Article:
US RETAIL SALES (WED): The street looks for US retail sales to rise 1.0% M/M in November (prev. +1.7%). If the consensus is realised, it would be the fourth straight month of rises. Analysts note that auto sales were 13.1mln SAAR in November, little changed on a M/M basis, and accordingly, may drag on the headline. The ex-autos measure is seen rising 1.1% M/M (prev. 1.7%). Higher gas prices will likely add to the headline and will not reflect the recent measures the administration has taken to lower energy costs. Credit Suisse' analysts argue that high frequency card spending data suggest goods consumption rose solidly in November. "Restaurant spending may be weak as we enter winter with COVID infections picking back up," it writes, but "goods spending has remained resilient even as fiscal support has waned, and vaccines have reduced social distancing and increased services spending." Regarding the health of the consumer, CS notes that household balance sheets have undergone significant repairs this year and an intense labour market recovery is leading to strong wage growth; "real goods consumption currently sits far above its pre-COVID trend and some eventual normalisation is likely, but for now strength can persist."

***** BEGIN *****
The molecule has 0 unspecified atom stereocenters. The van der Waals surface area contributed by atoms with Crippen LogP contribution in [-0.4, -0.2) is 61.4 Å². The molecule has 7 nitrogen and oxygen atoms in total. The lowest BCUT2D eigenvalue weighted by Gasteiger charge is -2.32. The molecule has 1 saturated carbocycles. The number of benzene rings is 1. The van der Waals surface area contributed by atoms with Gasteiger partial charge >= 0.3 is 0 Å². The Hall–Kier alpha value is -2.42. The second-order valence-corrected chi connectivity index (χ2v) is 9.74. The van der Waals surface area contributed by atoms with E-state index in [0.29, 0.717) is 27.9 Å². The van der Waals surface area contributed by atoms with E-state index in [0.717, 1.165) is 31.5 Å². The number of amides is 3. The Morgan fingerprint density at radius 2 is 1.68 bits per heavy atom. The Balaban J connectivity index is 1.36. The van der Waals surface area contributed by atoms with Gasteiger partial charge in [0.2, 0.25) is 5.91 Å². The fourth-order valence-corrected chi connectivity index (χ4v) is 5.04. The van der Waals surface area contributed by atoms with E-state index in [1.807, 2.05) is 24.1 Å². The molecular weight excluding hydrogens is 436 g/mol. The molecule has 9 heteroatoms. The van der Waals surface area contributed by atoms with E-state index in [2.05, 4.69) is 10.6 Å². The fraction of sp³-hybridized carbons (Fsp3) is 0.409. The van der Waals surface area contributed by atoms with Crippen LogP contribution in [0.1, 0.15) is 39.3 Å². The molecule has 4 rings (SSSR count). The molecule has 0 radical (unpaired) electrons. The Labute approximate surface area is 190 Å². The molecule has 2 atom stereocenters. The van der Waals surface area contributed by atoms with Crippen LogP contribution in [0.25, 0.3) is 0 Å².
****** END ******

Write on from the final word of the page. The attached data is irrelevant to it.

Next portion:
CANADIAN CPI (WED): As yet, there is no analyst consensus for Canada's November CPI metrics, but Canadian bank RBC expects the headline rate of inflation will ease to 4.5% Y/Y from the two decade high 4.7% in October. RBC explains that gasoline prices have eased from October, but are still up by more than 40% Y/Y, and that accounts for more than a quarter of the annual CPI growth rate. The bank sees food price growth remaining steady in the month, but notes that the declines seen recently in wholesale meat prices may point to an easing ahead. Meanwhile, it sees ex-food and energy price growth holding at a little above 3.0% Y/Y, which it says is underpinned by increasing shelter costs and broadening price growth as household demand continues to strengthen.